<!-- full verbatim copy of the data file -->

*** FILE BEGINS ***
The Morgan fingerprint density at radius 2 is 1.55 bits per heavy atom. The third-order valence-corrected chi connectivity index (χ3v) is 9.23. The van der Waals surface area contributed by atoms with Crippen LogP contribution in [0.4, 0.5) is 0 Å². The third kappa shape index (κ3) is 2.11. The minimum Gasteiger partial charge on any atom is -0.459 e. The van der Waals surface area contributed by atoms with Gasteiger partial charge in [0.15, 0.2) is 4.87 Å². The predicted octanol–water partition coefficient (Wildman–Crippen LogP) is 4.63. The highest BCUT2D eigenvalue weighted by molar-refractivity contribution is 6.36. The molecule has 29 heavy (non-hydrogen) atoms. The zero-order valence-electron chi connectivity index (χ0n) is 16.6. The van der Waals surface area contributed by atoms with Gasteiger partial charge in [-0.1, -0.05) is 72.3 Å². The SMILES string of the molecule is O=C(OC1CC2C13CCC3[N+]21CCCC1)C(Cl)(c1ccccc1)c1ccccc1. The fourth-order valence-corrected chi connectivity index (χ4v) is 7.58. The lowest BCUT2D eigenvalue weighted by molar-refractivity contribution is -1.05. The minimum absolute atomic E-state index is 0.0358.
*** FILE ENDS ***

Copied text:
The Morgan fingerprint density at radius 2 is 1.55 bits per heavy atom. The third-order valence-corrected chi connectivity index (χ3v) is 9.23. The van der Waals surface area contributed by atoms with Crippen LogP contribution in [0.4, 0.5) is 0 Å². The third kappa shape index (κ3) is 2.11. The minimum Gasteiger partial charge on any atom is -0.459 e. The van der Waals surface area contributed by atoms with Gasteiger partial charge in [0.15, 0.2) is 4.87 Å². The predicted octanol–water partition coefficient (Wildman–Crippen LogP) is 4.63. The highest BCUT2D eigenvalue weighted by molar-refractivity contribution is 6.36. The molecule has 29 heavy (non-hydrogen) atoms. The zero-order valence-electron chi connectivity index (χ0n) is 16.6. The van der Waals surface area contributed by atoms with Gasteiger partial charge in [-0.1, -0.05) is 72.3 Å². The SMILES string of the molecule is O=C(OC1CC2C13CCC3[N+]21CCCC1)C(Cl)(c1ccccc1)c1ccccc1. The fourth-order valence-corrected chi connectivity index (χ4v) is 7.58. The lowest BCUT2D eigenvalue weighted by molar-refractivity contribution is -1.05. The minimum absolute atomic E-state index is 0.0358.